The Carnegie International Wants You to Feel ‘Museum Joy’ Again, With Mr. Rogers, Vietnamese Coffee, and Its Own Past
The latest edition of the country's oldest recurring survey of contemporary art opened this weekend at Pittsburgh's Carnegie Museum of Art.
The Carnegie International is the country’s oldest recurring survey, organized by Gilded Age magnate Andrew Carnegie in 1896 in the Pittsburgh museum he founded a year earlier. This year’s edition, the 57th—like the famous Heinz steak sauce, which also hails from the city—is particularly proud of this past.
Led by curator Ingrid Schaffner—a Pittsburgh native—one goal of this year’s show is what she calls “Museum Joy,” a phrase she’s coined to connote the delight of looking at art with others. Her show looks to celebrate the International’s own long history as a source of delight and epiphany for an audience—and many of the International’s 32 artists and collectives indeed do spend a lot of time finding ways to pay homage to that long and loaded past.
A small show-within-the-show organized by Cameroon-born, Senegal-based independent exhibition-maker Koyo Kouoh may be the part of the International that succeeds best this goal. Kouoh’s exhibition, “Dig Where You Stand,” features works of art, books, and various artifact’s that she sourced from the Carnegie’s own collection, as well as that of the adjoining Natural History Museum.
Installed not by chronology or canonized movement but by three other thematic “constellations” —“Coloniality and Agency,” “Speculative Temporalities,” and “Mobility and Exchange”—the mini-show, set within the museum’s long, narrow Scaife Galleries, reconsiders how labor, race, and other issues influence our perception of art history, especially within the context of an institution built on the bones of old American industrial wealth. Accompanied by a diagrammatic map that both lays out the physical installation and its thematic connections, the show positions seemingly disparate artists in conversation with one another.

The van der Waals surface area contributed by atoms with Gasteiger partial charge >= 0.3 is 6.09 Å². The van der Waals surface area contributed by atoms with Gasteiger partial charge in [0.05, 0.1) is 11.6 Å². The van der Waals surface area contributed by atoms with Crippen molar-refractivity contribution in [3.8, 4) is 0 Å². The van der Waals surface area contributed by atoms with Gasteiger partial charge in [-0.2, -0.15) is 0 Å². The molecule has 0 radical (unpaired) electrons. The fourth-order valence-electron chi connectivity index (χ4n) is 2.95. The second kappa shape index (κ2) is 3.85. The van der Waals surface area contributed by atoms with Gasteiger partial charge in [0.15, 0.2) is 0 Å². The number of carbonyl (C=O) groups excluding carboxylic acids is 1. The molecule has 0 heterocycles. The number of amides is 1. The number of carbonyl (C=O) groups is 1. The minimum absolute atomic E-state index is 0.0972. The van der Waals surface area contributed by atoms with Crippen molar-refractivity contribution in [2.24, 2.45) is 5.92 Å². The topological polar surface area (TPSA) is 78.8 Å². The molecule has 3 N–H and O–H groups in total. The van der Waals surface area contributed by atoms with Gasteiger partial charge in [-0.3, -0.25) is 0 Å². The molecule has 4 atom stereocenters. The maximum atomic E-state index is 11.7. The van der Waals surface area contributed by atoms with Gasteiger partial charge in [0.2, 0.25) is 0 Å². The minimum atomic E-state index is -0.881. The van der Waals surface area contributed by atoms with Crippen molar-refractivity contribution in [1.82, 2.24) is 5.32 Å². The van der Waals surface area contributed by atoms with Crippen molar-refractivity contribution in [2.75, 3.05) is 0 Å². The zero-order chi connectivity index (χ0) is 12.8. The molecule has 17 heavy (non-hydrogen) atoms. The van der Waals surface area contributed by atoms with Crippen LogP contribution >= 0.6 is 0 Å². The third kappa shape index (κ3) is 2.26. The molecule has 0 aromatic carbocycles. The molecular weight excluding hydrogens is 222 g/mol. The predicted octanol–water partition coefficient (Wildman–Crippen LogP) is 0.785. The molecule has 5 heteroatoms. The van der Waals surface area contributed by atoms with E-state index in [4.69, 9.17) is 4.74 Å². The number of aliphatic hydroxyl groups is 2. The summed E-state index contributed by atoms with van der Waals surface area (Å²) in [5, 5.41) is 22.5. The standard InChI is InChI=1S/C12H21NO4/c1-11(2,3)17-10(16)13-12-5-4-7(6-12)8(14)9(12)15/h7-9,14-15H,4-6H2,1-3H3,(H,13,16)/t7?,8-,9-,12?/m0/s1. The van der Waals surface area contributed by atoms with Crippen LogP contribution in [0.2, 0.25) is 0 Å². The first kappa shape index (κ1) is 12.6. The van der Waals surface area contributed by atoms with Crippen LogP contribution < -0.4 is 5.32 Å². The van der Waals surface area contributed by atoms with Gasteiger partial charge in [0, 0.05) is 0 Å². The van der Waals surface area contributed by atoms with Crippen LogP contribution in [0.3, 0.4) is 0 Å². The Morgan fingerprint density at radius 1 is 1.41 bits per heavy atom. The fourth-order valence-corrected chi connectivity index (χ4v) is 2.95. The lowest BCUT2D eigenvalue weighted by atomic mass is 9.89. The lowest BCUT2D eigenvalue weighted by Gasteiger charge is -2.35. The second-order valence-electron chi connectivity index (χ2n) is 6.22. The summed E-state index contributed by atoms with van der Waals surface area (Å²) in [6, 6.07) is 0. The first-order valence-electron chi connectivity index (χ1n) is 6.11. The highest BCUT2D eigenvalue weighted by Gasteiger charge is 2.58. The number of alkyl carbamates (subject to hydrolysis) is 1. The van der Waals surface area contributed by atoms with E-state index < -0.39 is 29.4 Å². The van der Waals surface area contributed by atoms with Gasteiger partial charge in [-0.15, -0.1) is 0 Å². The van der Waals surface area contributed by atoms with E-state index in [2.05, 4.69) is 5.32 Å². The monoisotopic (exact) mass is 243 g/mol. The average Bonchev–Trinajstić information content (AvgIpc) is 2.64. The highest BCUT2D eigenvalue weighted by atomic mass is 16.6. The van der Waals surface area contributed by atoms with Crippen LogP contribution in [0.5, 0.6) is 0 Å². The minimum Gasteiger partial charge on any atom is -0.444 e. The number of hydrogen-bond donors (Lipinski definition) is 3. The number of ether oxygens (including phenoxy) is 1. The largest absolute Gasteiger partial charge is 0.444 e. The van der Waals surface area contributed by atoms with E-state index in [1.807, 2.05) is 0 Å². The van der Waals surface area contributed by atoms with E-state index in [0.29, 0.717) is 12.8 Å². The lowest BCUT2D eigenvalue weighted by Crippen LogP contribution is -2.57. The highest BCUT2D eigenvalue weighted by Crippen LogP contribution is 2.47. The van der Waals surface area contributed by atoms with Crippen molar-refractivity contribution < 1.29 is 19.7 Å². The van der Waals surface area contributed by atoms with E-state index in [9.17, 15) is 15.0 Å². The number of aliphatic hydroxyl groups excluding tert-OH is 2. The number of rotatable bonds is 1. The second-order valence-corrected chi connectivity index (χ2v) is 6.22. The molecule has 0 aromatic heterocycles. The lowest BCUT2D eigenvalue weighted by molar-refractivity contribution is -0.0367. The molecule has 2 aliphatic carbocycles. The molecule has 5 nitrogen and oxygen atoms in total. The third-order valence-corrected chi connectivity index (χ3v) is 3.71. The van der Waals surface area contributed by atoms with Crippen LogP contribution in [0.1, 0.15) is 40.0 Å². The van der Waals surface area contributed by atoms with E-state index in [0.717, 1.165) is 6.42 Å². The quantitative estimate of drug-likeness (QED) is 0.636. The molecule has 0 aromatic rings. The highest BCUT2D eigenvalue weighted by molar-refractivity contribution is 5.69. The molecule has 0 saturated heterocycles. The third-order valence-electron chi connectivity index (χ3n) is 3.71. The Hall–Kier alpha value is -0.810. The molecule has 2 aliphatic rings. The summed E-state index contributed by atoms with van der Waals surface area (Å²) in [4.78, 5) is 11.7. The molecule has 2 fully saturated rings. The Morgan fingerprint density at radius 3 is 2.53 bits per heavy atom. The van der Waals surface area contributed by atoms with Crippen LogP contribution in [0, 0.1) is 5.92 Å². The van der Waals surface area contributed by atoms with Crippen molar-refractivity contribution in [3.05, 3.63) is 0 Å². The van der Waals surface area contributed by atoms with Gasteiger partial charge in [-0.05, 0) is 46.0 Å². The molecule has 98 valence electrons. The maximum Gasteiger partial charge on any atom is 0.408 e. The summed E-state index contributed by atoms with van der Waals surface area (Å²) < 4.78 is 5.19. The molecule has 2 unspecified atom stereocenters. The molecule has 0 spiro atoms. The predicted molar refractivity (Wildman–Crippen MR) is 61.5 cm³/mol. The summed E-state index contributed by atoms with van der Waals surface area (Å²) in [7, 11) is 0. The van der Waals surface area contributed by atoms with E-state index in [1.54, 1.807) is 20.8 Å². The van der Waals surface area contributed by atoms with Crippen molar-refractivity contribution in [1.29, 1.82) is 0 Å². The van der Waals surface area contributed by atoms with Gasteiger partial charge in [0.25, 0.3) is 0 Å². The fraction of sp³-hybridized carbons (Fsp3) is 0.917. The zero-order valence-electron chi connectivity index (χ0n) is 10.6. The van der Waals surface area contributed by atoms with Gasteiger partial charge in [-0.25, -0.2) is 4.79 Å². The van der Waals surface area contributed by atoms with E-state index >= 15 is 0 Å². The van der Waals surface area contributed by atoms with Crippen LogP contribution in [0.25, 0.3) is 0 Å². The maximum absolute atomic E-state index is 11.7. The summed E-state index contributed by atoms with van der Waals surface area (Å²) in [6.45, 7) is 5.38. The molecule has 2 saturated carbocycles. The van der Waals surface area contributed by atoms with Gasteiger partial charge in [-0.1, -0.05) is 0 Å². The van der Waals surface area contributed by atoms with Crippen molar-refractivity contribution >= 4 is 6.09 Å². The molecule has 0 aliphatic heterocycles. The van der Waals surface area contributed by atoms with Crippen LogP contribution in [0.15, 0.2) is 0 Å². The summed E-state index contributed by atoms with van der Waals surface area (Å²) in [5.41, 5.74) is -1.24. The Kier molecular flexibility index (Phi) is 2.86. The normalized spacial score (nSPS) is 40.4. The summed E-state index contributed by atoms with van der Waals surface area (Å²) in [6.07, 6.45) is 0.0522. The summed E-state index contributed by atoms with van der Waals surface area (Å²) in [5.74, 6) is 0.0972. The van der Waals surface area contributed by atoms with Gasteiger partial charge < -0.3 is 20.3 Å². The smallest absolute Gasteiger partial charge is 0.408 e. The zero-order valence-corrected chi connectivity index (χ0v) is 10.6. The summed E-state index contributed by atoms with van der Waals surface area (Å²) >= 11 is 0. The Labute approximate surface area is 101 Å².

For example, a glamorous Cecil Beaton photograph of Queen Elizabeth II is installed next to a Beauford Delaney painting of a Pittsburgh heiress and a taxidermied bald eagle shot down at the Battle of Gettysburg. These artifacts are connected by their respective depictions of symbolically powerful subjects, icons of power and agency.
Kouoh’s curatorial intervention is an imperfect experiment, but in an International so dead set on reminding us of the breadth of its own history, it’s the closest thing we get to a truly sharp critical engagement with the ways in which that history was actually built.
As far as biennials go, the 57th International is a refreshingly manageable size. The whole of the show is contained within the museum itself, thereby resisting the urge to stage offsite shows throughout the hosting city.
There are no traditional wall labels; instead, just signs that correspond to entries in a small book—The Guide—that provides background texts on each of the artists, the “International,” and Schaffner’s own curatorial process. As a supplementary tool, it encourages an active, hands-on brand of engagement, though also a quiet, isolated one that stands at odds with “the commotion of being with art and other people actively engaged in the creative work of interpretation” that defines “Museum Joy.”
That sociable kind of joy is more accessible with some projects more than others. Art Labor, a collective of artists from Ho Chi Minh City, turn a second-floor gallery into a Vietnamese café where you can drink coffee grown by the father of one of the group’s members; lay in a hammock; and look up at a series of kites painted to resemble a jungle (the latter are actually by famed US artist Joan Jonas, collaborating with Art Labor).
The project is a spiritual cousin to artist Rirkrit Tiravanija’s turn at the 1995 Carnegie International, in which he cooked and served Thai food to gallery-goers. This connection isn’t lost on the members of Art Labor, who worked as assistants to Tiravanija when he executed a project in Vietnam in the early 2000s—showing by example the paths by which international influence has spread from the International.